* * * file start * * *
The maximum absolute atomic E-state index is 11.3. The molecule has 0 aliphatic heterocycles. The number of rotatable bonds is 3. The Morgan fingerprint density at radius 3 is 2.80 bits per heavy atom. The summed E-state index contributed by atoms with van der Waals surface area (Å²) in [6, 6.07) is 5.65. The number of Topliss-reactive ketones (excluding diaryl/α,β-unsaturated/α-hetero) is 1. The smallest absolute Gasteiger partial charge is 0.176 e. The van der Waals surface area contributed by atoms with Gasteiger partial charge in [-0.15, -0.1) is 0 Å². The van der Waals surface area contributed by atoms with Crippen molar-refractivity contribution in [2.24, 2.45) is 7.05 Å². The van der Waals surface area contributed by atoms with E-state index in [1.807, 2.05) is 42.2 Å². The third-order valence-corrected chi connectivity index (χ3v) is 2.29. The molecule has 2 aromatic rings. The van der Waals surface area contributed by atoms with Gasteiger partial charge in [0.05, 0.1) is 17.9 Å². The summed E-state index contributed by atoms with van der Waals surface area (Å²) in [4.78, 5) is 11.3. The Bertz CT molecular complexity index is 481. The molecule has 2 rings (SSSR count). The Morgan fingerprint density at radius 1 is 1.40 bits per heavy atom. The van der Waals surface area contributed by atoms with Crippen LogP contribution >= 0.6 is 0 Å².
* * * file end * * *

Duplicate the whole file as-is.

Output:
The maximum absolute atomic E-state index is 11.3. The molecule has 0 aliphatic heterocycles. The number of rotatable bonds is 3. The Morgan fingerprint density at radius 3 is 2.80 bits per heavy atom. The summed E-state index contributed by atoms with van der Waals surface area (Å²) in [6, 6.07) is 5.65. The number of Topliss-reactive ketones (excluding diaryl/α,β-unsaturated/α-hetero) is 1. The smallest absolute Gasteiger partial charge is 0.176 e. The van der Waals surface area contributed by atoms with Gasteiger partial charge in [-0.15, -0.1) is 0 Å². The van der Waals surface area contributed by atoms with Crippen molar-refractivity contribution in [2.24, 2.45) is 7.05 Å². The van der Waals surface area contributed by atoms with E-state index in [1.807, 2.05) is 42.2 Å². The third-order valence-corrected chi connectivity index (χ3v) is 2.29. The molecule has 2 aromatic rings. The van der Waals surface area contributed by atoms with Gasteiger partial charge in [0.05, 0.1) is 17.9 Å². The summed E-state index contributed by atoms with van der Waals surface area (Å²) in [4.78, 5) is 11.3. The Bertz CT molecular complexity index is 481. The molecule has 2 rings (SSSR count). The Morgan fingerprint density at radius 1 is 1.40 bits per heavy atom. The van der Waals surface area contributed by atoms with Crippen LogP contribution >= 0.6 is 0 Å².